Robert Ross, the rapper who performed as Black Rob and scored his biggest hit with 2000’s “Whoa!”, died Saturday afternoon at the age of 52 at Atlanta’s Grady Memorial Hospital. His death was confirmed by friend and fellow rapper Mark Curry, who was with Ross at the time of his death. In an interview on Sunday, Curry added that Ross was hospitalized on Saturday and the cause of death was cardiac arrest caused by a rare kidney disease.
The rapper had a history of kidney failure and diabetes and had suffered several strokes in past years. Curry said he had been on dialysis for the past five years and was hospitalized last week. Following the death of DMX last week, Ross’ friend DJ Self posted video from a hospital bed of a frail-looking Ross mourning the rapper and adding of his own condition, “I don’t know, the pain is crazy, man. It’s helping me out though, it’s making me realize I got a lot to go.” While Ross was discharged from the hospital shortly after, he said that he was near homelessness and battling various health ailments. “Oh man, I’ve been dealing with this for five years,” he said. “Four strokes … I don’t know what to tell you, man. Shit is crazy. The shit is hard.”
“He was very concerned in getting his life together health-wise,” Curry tells Rolling Stone. “He didn’t have any vices. He was walking the good life and his spirits were good. A true inspiration. A great heart. A kind spirit. He’s gonna be missed all over.”
“A story teller. An MC. a gentleman every time I saw him. Rest in power my brother,” LL Cool J wrote on Twitter. “I’m stuck. I’m processing. I’m praying. I’m staring at the wall. Condolences to your children & family,” added Pharoahe Monch.
The Bad Boy rapper’s long relationship with the label began in 1996 when he appeared on 112’s remix to their hit “Come See Me” alongside other remixes and memorable guest verses. He released his debut album Life Story four years later, where it quickly went platinum, reached Number Three on the Billboard 200 and spawned the rapper’s biggest hit “Whoa!”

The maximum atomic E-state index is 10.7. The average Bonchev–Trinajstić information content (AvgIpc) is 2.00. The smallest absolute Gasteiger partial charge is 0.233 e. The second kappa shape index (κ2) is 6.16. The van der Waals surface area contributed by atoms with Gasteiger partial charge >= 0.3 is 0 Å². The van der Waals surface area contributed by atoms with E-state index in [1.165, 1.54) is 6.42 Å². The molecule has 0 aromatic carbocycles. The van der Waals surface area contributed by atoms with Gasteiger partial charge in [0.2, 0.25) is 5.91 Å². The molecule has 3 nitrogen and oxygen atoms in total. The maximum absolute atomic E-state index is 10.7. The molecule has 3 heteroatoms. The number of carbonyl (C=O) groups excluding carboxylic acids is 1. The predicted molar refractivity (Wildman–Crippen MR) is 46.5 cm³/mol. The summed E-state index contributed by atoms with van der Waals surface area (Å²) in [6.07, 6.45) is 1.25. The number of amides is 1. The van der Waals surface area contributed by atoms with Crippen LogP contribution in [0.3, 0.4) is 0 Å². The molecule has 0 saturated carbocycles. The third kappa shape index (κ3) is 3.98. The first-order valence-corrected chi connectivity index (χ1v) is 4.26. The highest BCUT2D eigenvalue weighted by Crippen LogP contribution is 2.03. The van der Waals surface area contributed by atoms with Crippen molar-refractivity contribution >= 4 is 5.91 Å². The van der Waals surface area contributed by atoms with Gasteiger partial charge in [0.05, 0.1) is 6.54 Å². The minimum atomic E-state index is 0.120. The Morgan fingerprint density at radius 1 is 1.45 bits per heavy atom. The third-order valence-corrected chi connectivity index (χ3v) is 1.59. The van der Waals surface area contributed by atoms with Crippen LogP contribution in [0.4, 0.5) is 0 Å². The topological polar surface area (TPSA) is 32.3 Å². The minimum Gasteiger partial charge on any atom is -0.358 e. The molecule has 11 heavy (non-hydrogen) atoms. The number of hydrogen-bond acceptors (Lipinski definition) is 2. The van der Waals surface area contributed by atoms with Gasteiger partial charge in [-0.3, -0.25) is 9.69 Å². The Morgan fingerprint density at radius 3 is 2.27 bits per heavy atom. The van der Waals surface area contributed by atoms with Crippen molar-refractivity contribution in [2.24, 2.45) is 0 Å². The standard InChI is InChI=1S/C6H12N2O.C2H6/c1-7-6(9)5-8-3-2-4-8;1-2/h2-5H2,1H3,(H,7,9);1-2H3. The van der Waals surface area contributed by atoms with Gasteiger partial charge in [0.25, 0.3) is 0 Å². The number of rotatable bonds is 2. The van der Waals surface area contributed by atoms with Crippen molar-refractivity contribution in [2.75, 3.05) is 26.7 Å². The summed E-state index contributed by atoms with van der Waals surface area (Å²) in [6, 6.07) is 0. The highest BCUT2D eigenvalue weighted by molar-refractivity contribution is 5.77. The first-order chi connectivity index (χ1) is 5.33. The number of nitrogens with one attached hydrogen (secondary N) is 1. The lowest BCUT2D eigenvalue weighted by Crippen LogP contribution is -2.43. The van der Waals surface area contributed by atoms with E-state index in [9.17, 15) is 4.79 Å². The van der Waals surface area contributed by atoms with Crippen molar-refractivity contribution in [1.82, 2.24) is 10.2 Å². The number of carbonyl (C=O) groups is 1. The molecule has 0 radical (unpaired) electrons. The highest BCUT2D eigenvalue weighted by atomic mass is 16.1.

“He coasts through his debut release like a cocky veteran, spitting grim confessions (‘Life Story’) and baller mantras (‘PD World Tour’) without breaking a sweat,” Rolling Stone said of Life Story in 2000. “The Bad Boy production team performs respectably, churning out the kind of hook-heavy cuts that get request lines jingling.”
Ross would go on to release three more albums — 2005’s The Black Rob Report, 2011’s Game Tested, Streets Approved and 2015’s Genuine Article — though a four-year prison stint in connection with a grand larceny charge stunted his ability to maintain the momentum of his early success. The rapper left Bad Boy in 2010, releasing Game Tested, Streets Approved through Duck Down before forming his own label.
Curry said that Bad Boy founder Sean Combs, who signed Ross, spoke to him on Friday and that the pair made amends after past differences. “Before Rob passed, he said, ‘One thing I was going to do before I leave this Earth is make sure we all speak to each other again,’” Curry says. “It’s always great to see when people are growing and learning to forgive.” (A rep for Combs did not respond to a request for comment.)
Last week, Ross’s friends set up a Gofundme to help defray the rapper’s medical costs. “This Gofundme is to help him find a home, pay for medical help and stability during these trying times,” Curry and rapper-producer Mike Zombie wrote. “We’ve lost a lot [of] legends and we can’t afford to lose anymore.” “He’s a legend and losing him is the worst part about this but the second-worst part is that it took so long for someone to help,” Zombie tells Rolling Stone. Zombie and Curry said the money raised from the Gofundme, which as of Sunday afternoon was nearly $30,000, will go to Ross’ family.
“When we came to the fans in his time of need, they immediately responded,” Curry says. “It was incredible for him to see how many people loved him and donated.” Curry says the Gofundme will remain active and that Ross’ family is planning an upcoming vigil in New York City.
“His album was called Life Story,” says Curry. “In life, I believe he had another story that I wish we all got to know about: the struggles and life of a man who was trying to live his life, feed his family and spread love.”
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